hide Matching Documents

Browsing named entities in The Daily Dispatch: may 31, 1861., [Electronic resource]. You can also browse the collection for W. G. Jones or search for W. G. Jones in all documents.

Your search returned 3 results in 2 document sections:

that these instructions were sent to Mr. Adams and Mr. Dayton. As there seems to be some sensitiveness in business circles about the recent seizures of telegraphic dispatches in all the principal Northern towns and cities, and a general apprehension that private business transactions may be exposed, it may not be improper to assure the public that there is no danger of any such exposure. Allen A. Burton, of Ky., has been appointed Minister resident to New Granada in the place of Gen. Jones, of Iowa. The belief that the President has determined to tender Col. Fremont a Major Generalship, elicits much gratification. Ex-Governor Banks is here by invitation of the Secretary of War. Brig. Gen'l McDowell, United States army, is to have command of the forces operating towards Richmond. It is understood to be General Scott's policy to put the younger class of officers into field service, and therefore it is said that Col. Meigs is employed on other duties than what r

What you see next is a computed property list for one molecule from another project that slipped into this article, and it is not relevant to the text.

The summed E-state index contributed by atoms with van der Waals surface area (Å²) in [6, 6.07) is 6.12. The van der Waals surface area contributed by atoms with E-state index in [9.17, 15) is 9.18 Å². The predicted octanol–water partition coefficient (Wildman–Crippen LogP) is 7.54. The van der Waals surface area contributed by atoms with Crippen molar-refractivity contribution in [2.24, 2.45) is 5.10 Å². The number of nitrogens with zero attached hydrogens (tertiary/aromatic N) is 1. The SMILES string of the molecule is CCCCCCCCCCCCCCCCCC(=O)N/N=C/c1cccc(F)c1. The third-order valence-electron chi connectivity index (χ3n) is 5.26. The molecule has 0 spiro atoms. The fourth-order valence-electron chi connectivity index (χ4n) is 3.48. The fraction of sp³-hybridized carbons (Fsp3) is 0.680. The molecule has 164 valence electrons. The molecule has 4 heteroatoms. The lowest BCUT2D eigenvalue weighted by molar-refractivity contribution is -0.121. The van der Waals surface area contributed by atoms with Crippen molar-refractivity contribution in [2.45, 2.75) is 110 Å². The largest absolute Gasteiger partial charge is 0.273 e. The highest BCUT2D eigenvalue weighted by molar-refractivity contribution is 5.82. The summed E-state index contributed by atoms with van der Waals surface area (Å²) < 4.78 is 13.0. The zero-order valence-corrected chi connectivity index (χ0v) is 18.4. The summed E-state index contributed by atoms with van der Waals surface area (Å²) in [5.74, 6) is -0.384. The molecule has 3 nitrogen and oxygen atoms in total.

Trading with the enemy. --Yesterday morning Eugenio Pacolini, Captain of the schooner Hortense, and Vincennes Calduco and Peter Pios, the crew of said vessel, were brought before the Hon. W. G. Jones, Judge of the Confederate District Court, for the District of Alabama, to undergo preliminary examination upon a charge of treason against the Confederate States, for having on or about the 15th inst., supplied the enemy's fleet, stationed off Santa Rosa Island, with provisions. Several witnetter an opportunity of summoning their witnesses. Besides, the arrest of the parties alleged to have been engaged in this illicit traffic, the vessel itself was libelled by the Confederate Attorney for condemnation as a prize of war. Judge Jones took occasion to remark, from the bench, that trading with the enemy was an act of treason, punishable with death. A penalty which, under present circumstances, would rigidly be enforced against offenders.--He said nothing short of a reasonab